Andrew Steele
America 20xy
August 25, 2010

Professor Stanley Fish has penned a piece for the New York Times covering a 9/11 Truth event that happened in the Livingston Manor, NY two weekends ago.

Describing everyone there in a tone that sounds much like the diary musings of a vacationer observing the quaint rituals of foreign savages, Fish wrote:

“Like many others, I was aware of these theories and aware too that a significant percentage of Americans (about the same percentage that believes President Obama is a Muslim who was born in Kenya) was at least partly persuaded by them. But on Aug. 15 I got an up-close look at the phenomenon when I attended a meeting of Truthers that just happened to be held in Livingston Manor, a small Catskill town about 20 miles from my house….The thing about people who hold beliefs you find unbelievable (in two senses) is that they are in most other respects just like you and your friends.”

  • A d v e r t i s e m e n t
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The professor and his editors obviously found the fact that regular people question the official story of 9/11 to be so profound that the last line above is repeated in a special quote box to drive home the point.

Fish also wrote:

“I distanced myself from my discomfort by regarding the event as theater and inventorying the dramatis personae. They were straight out of central casting.”

In reality the presentation Fish witnessed was just one part of a pioneering event, spearheaded by Sander Hicks (activist, columnist, and author of The Big Wedding). It was the first meeting of the “Truth Party”– a fledgling political party centered around ending the wars and advocating for a new 9/11 investigation.

The reader may raise an eyebrow at such an idea. Indeed, something like a “Truth Party” would face a number of obstacles, from the reality of 9/11 Truth being such a controversial issue, to the fact that political parties are normally based on strict ideologies involving broad economic and social issues. The event attracted people from all over the political spectrum, from hardcore Libertarians to devout Marxists…all with their own ideas for how a government should be run. While it may seem hard to imagine people with such dramatically different views uniting under the banner of a single political party, every attendee shared one common principle– governance with sincerity.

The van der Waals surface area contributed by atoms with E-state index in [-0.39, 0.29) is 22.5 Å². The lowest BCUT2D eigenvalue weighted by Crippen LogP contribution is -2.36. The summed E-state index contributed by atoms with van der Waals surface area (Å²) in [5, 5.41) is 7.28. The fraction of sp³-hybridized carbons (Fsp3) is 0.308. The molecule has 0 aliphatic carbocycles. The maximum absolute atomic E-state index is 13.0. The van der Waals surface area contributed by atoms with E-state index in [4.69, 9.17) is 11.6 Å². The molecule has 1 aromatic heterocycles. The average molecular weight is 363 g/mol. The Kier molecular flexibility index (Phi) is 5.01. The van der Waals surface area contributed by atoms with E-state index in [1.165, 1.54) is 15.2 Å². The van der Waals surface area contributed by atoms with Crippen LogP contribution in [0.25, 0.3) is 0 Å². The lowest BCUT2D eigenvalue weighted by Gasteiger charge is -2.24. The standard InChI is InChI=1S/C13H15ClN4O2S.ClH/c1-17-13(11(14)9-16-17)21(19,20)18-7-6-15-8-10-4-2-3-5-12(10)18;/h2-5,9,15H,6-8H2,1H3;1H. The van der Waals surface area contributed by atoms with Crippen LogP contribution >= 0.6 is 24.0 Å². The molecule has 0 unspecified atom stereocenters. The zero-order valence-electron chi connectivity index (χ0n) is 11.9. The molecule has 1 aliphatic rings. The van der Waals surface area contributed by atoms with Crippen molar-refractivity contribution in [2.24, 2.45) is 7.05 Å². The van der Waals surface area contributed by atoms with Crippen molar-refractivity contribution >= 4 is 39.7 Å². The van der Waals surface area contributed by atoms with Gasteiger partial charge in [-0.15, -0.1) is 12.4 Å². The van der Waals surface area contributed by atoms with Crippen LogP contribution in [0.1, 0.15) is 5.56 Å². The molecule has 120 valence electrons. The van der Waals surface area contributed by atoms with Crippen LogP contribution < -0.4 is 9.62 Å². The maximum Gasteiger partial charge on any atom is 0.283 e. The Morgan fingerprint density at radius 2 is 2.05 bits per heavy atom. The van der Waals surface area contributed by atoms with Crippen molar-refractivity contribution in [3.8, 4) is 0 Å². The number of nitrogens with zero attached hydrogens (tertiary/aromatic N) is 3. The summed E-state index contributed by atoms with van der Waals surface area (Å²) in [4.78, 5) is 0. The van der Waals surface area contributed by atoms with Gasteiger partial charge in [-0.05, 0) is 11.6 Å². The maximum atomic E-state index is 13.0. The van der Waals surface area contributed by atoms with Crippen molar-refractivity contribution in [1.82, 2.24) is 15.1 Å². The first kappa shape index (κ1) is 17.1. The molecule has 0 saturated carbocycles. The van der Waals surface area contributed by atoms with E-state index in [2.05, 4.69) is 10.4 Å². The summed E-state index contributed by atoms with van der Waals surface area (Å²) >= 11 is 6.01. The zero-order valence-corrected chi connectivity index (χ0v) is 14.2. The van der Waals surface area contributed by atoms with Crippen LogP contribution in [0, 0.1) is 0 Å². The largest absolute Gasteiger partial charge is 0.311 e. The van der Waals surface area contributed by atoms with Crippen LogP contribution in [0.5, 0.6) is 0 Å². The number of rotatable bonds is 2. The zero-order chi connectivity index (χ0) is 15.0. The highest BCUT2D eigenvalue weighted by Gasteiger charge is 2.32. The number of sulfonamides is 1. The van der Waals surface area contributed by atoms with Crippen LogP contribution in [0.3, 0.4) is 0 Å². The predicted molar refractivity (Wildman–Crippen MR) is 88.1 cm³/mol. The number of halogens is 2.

For example, it’s often been suggested by peace activists that the real choice for president should be Ron Paul or Dennis Kucinich. These two men are often held up as the ideal election because even though each candidate would bring strikingly different ideologies to the table, both candidates are seen by many as men who would govern with America’s best interests in mind– not Goldman Sachs’ or KBR’s.

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As I attended the event myself and talked with other attendees, (up to three in the morning around a kitchen table one night) my own skepticism at the idea of a Truth Party diminished. I came to see that what was being proposed was a simple return to the way politics should be, not what it’s become. The first step towards achieving that ideal is simply getting those who are in the fight to do right, (not those seeking a political career) to sit down together and talk. Though some debates became heated, there was a general respect of different opinions felt among everyone there, along with a shared rejection of the two party political machine.

If a single political party can bring sanity back to the political process then the notion of a Truth Party is ahead of its time.

As far as Professor Fish is concerned, he may want to remember that it’s important to include accuracy amidst the arrogance when writing a hit piece. In his article he implied that people at the event believed the anthrax attacks was a hoax. This created a good opportunity for him express outrage by inserting the line “although the anthrax was real and deadly” in parenthesis, yet his assertion is false. The person who spoke about the anthrax attacks, Barry Kissin, not only talked about the anthrax attacks happening, but warned about the potential dangers posed by weaponized diseases.

The entire event is available on YouTube and can be watched in the player below.

Towards the end of the article Fish wrote, “At the end of the afternoon and before the conference-ending dinner, I slipped away. I thought about identifying myself before leaving. I should have, but I didn’t.”

Actually, I don’t think it would have made a difference one way or another if he had, though this may be a surprise to him.  The opinions of  obscure newspaper columnists that gatekeeper editors choose for their readers has become more and more irrelevant over the years.  More people are turning away from the mainstream press and are now getting their news from the alternative media instead.


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